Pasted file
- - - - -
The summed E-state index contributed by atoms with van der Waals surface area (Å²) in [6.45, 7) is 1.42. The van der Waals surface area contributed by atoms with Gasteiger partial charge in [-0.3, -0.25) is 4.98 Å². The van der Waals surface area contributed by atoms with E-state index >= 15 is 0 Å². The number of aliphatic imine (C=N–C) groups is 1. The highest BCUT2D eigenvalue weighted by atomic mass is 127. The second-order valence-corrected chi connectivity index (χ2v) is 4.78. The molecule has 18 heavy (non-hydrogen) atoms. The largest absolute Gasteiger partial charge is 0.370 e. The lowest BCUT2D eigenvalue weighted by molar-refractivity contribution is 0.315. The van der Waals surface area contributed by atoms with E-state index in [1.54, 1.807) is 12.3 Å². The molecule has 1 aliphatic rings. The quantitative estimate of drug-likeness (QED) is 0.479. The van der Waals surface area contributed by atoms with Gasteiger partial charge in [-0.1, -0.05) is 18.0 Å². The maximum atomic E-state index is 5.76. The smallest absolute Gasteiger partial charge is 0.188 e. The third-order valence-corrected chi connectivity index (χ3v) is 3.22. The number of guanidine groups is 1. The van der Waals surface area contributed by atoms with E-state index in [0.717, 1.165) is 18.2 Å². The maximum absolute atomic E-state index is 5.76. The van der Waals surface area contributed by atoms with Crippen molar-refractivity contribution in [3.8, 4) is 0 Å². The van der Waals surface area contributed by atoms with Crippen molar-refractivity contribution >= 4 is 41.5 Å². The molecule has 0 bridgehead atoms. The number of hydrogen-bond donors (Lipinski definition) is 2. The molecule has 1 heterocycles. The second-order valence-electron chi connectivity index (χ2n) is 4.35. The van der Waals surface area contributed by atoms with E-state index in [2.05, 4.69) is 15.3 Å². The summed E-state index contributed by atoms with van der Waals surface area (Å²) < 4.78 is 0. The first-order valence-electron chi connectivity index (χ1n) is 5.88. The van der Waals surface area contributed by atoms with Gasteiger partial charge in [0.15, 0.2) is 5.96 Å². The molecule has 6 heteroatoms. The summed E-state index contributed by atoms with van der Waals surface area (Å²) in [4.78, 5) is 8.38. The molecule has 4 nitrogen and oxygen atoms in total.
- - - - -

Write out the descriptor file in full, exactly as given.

The summed E-state index contributed by atoms with van der Waals surface area (Å²) in [6.45, 7) is 1.42. The van der Waals surface area contributed by atoms with Gasteiger partial charge in [-0.3, -0.25) is 4.98 Å². The van der Waals surface area contributed by atoms with E-state index >= 15 is 0 Å². The number of aliphatic imine (C=N–C) groups is 1. The highest BCUT2D eigenvalue weighted by atomic mass is 127. The second-order valence-corrected chi connectivity index (χ2v) is 4.78. The molecule has 18 heavy (non-hydrogen) atoms. The largest absolute Gasteiger partial charge is 0.370 e. The lowest BCUT2D eigenvalue weighted by molar-refractivity contribution is 0.315. The van der Waals surface area contributed by atoms with E-state index in [1.54, 1.807) is 12.3 Å². The molecule has 1 aliphatic rings. The quantitative estimate of drug-likeness (QED) is 0.479. The van der Waals surface area contributed by atoms with Gasteiger partial charge in [-0.1, -0.05) is 18.0 Å². The maximum atomic E-state index is 5.76. The smallest absolute Gasteiger partial charge is 0.188 e. The third-order valence-corrected chi connectivity index (χ3v) is 3.22. The number of guanidine groups is 1. The van der Waals surface area contributed by atoms with E-state index in [0.717, 1.165) is 18.2 Å². The maximum absolute atomic E-state index is 5.76. The van der Waals surface area contributed by atoms with Crippen molar-refractivity contribution in [3.8, 4) is 0 Å². The van der Waals surface area contributed by atoms with Crippen molar-refractivity contribution >= 4 is 41.5 Å². The molecule has 0 bridgehead atoms. The number of hydrogen-bond donors (Lipinski definition) is 2. The molecule has 1 heterocycles. The second-order valence-electron chi connectivity index (χ2n) is 4.35. The van der Waals surface area contributed by atoms with E-state index in [2.05, 4.69) is 15.3 Å². The summed E-state index contributed by atoms with van der Waals surface area (Å²) < 4.78 is 0. The first-order valence-electron chi connectivity index (χ1n) is 5.88. The van der Waals surface area contributed by atoms with Gasteiger partial charge in [0.15, 0.2) is 5.96 Å². The molecule has 6 heteroatoms. The summed E-state index contributed by atoms with van der Waals surface area (Å²) in [4.78, 5) is 8.38. The molecule has 4 nitrogen and oxygen atoms in total.